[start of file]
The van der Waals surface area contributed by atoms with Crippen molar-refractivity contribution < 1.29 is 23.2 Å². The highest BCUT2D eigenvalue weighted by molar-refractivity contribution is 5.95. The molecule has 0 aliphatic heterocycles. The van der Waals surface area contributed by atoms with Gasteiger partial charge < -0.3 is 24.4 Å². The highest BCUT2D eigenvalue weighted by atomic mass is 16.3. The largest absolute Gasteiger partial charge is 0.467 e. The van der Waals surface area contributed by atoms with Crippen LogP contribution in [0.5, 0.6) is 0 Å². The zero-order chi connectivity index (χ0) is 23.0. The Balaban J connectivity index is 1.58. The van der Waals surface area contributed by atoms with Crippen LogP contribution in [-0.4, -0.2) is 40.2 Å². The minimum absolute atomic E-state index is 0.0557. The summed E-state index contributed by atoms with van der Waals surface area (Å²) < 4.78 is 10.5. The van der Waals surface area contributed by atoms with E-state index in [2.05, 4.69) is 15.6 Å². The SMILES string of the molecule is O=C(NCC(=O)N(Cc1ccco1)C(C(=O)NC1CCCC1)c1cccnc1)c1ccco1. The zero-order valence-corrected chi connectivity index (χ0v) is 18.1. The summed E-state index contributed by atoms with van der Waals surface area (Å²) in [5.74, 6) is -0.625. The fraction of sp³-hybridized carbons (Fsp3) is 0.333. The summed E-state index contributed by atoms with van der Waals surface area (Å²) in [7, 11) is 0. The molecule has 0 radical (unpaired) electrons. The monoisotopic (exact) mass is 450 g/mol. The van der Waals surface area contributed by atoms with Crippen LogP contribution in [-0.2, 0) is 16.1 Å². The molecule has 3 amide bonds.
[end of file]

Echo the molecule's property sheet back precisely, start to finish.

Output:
The van der Waals surface area contributed by atoms with Crippen molar-refractivity contribution < 1.29 is 23.2 Å². The highest BCUT2D eigenvalue weighted by molar-refractivity contribution is 5.95. The molecule has 0 aliphatic heterocycles. The van der Waals surface area contributed by atoms with Gasteiger partial charge < -0.3 is 24.4 Å². The highest BCUT2D eigenvalue weighted by atomic mass is 16.3. The largest absolute Gasteiger partial charge is 0.467 e. The van der Waals surface area contributed by atoms with Crippen LogP contribution in [0.5, 0.6) is 0 Å². The zero-order chi connectivity index (χ0) is 23.0. The Balaban J connectivity index is 1.58. The van der Waals surface area contributed by atoms with Crippen LogP contribution in [-0.4, -0.2) is 40.2 Å². The minimum absolute atomic E-state index is 0.0557. The summed E-state index contributed by atoms with van der Waals surface area (Å²) < 4.78 is 10.5. The van der Waals surface area contributed by atoms with E-state index in [2.05, 4.69) is 15.6 Å². The SMILES string of the molecule is O=C(NCC(=O)N(Cc1ccco1)C(C(=O)NC1CCCC1)c1cccnc1)c1ccco1. The zero-order valence-corrected chi connectivity index (χ0v) is 18.1. The summed E-state index contributed by atoms with van der Waals surface area (Å²) in [5.74, 6) is -0.625. The fraction of sp³-hybridized carbons (Fsp3) is 0.333. The summed E-state index contributed by atoms with van der Waals surface area (Å²) in [7, 11) is 0. The molecule has 0 radical (unpaired) electrons. The monoisotopic (exact) mass is 450 g/mol. The van der Waals surface area contributed by atoms with Crippen LogP contribution in [-0.2, 0) is 16.1 Å². The molecule has 3 amide bonds.